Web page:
I must admit, I have had a very naive view of Pentecostalism. I’ve always just classified those that speak in tongues as Pentecostal and more lately I’ve connected Pentecostalism to the prosperity gospel. Well, I have been proven wrong. Miller and Yamamori’s book, Global Pentecostalism – The New Face of Christian Social Engagement, has given me a fresh view of Pentecostalism and makes me want to be one….if I’m not one already.
Miller and Yamamori start their book with a very broad definition of what it means to be Progressive Pentecostal. They claim it is “Christians who claim to be inspired by the Holy Spirit and the life of Jesus and seek to holistically address the spiritual, physical, and social needs of people in their community.” Miller and Yamamori’s definition is so broad I think it covers the large majority of Christian denominations and by their definition I think I’m Pentecostal, and if I’m not I think I want to be.
I went into this book expecting to see some health/wealth gospel but was surprised to find the authors directly address this issue. Miller and Yamamori say, “It is important to note, however, that the goal of conversion is not financial; rather, financial gain is an unintended consequence of a changed life. As individuals become more disciplined in their spiritual lives, they establish patterns that contribute to their work life and business activities. This new ethic, however, does not exist in a vacuum, it is supported by a number of associated factors that strengthen the link between Pentecostalism and economic advancement.” Who wouldn’t want to be a part of that kind of Christianity? It’s not a hocus pocus form of faith where you all of a sudden become healthy and rich but instead the Truth leads to changed lives, and better lives.
According to the authors, Progressive Pentecostalism is a way of life, not just a Sunday ritual, and not just head knowledge. The authors say those that are truly progressive Pentecostals make this a way of life. They stated, “It is impossible to separate their Christian commitment from their social engagement with the community. They want to be known by their love for others, rather than by their words.” And they later go on to state that “The task of the Christian, in their opinion, is to transform people holistically, ministering to their physical as well as spiritual needs. They believe their role is to be Christ’s agent in the world, following the example that he established during his ministry on earth.”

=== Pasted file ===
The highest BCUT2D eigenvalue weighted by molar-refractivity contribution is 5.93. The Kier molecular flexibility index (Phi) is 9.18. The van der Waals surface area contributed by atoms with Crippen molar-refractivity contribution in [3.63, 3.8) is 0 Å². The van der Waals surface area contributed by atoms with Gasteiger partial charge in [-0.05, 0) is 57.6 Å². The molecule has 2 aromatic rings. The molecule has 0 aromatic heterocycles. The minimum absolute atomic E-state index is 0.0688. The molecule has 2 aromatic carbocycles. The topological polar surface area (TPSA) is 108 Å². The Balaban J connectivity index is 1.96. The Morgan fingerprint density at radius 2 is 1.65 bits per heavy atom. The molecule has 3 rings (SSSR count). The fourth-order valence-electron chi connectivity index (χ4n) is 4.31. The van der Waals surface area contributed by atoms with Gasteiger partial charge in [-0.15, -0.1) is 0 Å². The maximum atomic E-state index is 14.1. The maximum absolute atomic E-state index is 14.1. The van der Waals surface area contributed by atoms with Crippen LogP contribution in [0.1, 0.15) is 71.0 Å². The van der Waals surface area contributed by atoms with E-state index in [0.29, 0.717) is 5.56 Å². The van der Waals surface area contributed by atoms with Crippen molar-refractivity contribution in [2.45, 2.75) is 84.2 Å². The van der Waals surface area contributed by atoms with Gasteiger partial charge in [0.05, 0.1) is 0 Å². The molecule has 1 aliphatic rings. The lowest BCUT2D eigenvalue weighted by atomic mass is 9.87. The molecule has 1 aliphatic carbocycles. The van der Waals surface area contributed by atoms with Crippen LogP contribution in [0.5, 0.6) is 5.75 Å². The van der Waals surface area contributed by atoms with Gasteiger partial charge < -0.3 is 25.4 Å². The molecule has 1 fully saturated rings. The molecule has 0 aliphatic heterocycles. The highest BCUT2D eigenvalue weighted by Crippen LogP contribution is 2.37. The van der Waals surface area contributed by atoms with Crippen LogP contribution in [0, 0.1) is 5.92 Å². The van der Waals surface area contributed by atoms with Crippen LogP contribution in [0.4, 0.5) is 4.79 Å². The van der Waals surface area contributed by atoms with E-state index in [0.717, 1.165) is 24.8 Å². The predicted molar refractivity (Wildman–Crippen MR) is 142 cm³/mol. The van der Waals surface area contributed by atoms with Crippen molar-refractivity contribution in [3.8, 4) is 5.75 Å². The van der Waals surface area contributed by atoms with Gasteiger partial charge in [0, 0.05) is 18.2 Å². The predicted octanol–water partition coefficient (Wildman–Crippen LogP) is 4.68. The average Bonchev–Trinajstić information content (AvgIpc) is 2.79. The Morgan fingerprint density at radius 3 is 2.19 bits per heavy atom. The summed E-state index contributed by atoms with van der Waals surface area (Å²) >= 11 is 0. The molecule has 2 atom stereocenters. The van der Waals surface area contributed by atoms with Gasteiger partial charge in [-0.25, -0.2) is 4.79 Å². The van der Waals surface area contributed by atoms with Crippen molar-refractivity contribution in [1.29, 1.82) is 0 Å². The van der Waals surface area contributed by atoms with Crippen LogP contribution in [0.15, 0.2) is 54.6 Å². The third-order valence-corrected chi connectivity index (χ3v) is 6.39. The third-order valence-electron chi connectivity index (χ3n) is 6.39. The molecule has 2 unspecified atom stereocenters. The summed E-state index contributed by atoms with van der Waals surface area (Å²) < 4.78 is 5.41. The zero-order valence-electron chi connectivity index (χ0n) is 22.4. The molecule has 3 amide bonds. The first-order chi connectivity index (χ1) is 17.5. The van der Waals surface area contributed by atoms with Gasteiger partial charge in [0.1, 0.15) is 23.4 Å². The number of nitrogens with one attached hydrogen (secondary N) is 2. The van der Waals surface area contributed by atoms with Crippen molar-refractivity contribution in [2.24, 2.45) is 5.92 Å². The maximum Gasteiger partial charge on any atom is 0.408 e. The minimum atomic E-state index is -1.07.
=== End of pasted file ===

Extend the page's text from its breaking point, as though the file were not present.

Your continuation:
I believe the Gospel makes a positive difference in the lives of individuals as well as communities, and when it comes to making a difference we can’t separate someone’s spiritual needs from their physical/economic needs. We too often preach solid biblical messages on Sunday but follow it up with no social interaction during the week. Miller and Yamamori have made me want to join the progressive Pentecostal movement and they concluded their book with a hopefully outlook for Progressive Pentecostals when they said, “this movement seeks a balance approach to evangelism and social action that is modeled after Jesus’ example of not only preaching about the coming kingdom of God but also ministering to the physical needs of the people they encounter.” Our cookie cutter weekend services don’t cut it anymore.
 Donald E. Miller and Tetsunao Yamamori, Global Pentecostalism: the New Face of Christian Social Engagement (Berkeley: University of California Press, 2007), 2.
 Ibid., 169
 Ibid., 40
 Ibid., 40
 Ibid., 212